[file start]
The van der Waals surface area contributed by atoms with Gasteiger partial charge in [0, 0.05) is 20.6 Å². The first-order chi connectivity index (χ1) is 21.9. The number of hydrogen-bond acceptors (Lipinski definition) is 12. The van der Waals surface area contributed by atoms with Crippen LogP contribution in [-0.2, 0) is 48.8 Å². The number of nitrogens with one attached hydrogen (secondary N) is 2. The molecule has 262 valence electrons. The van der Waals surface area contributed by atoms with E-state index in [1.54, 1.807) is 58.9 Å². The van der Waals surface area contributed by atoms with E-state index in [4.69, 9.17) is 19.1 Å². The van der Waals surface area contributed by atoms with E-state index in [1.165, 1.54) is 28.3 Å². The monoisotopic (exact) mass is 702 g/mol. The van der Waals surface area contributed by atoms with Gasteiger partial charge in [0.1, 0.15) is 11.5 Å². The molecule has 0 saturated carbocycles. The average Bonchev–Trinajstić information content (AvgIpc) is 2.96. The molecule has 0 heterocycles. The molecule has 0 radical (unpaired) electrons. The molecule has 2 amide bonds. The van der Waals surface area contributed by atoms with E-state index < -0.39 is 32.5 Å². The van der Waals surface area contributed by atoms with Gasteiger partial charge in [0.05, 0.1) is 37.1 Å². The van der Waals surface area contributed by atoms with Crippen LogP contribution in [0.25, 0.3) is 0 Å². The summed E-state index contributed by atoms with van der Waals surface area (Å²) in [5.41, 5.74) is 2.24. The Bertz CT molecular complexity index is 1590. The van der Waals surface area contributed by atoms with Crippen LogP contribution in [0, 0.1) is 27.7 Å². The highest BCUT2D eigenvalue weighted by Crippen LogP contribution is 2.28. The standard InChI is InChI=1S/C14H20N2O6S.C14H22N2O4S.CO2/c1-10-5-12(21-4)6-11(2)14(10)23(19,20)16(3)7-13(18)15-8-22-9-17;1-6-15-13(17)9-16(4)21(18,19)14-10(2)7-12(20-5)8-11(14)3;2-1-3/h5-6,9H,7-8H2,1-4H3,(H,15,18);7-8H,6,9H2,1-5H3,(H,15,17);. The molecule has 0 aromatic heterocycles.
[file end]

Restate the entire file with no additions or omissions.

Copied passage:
The van der Waals surface area contributed by atoms with Gasteiger partial charge in [0, 0.05) is 20.6 Å². The first-order chi connectivity index (χ1) is 21.9. The number of hydrogen-bond acceptors (Lipinski definition) is 12. The van der Waals surface area contributed by atoms with Crippen LogP contribution in [-0.2, 0) is 48.8 Å². The number of nitrogens with one attached hydrogen (secondary N) is 2. The molecule has 262 valence electrons. The van der Waals surface area contributed by atoms with E-state index in [1.54, 1.807) is 58.9 Å². The van der Waals surface area contributed by atoms with E-state index in [4.69, 9.17) is 19.1 Å². The van der Waals surface area contributed by atoms with E-state index in [1.165, 1.54) is 28.3 Å². The monoisotopic (exact) mass is 702 g/mol. The van der Waals surface area contributed by atoms with Gasteiger partial charge in [0.1, 0.15) is 11.5 Å². The molecule has 0 saturated carbocycles. The average Bonchev–Trinajstić information content (AvgIpc) is 2.96. The molecule has 0 heterocycles. The molecule has 0 radical (unpaired) electrons. The molecule has 2 amide bonds. The van der Waals surface area contributed by atoms with E-state index < -0.39 is 32.5 Å². The van der Waals surface area contributed by atoms with Gasteiger partial charge in [0.05, 0.1) is 37.1 Å². The van der Waals surface area contributed by atoms with Crippen LogP contribution in [0.25, 0.3) is 0 Å². The summed E-state index contributed by atoms with van der Waals surface area (Å²) in [5.41, 5.74) is 2.24. The Bertz CT molecular complexity index is 1590. The van der Waals surface area contributed by atoms with Crippen LogP contribution in [0, 0.1) is 27.7 Å². The highest BCUT2D eigenvalue weighted by Crippen LogP contribution is 2.28. The standard InChI is InChI=1S/C14H20N2O6S.C14H22N2O4S.CO2/c1-10-5-12(21-4)6-11(2)14(10)23(19,20)16(3)7-13(18)15-8-22-9-17;1-6-15-13(17)9-16(4)21(18,19)14-10(2)7-12(20-5)8-11(14)3;2-1-3/h5-6,9H,7-8H2,1-4H3,(H,15,18);7-8H,6,9H2,1-5H3,(H,15,17);. The molecule has 0 aromatic heterocycles.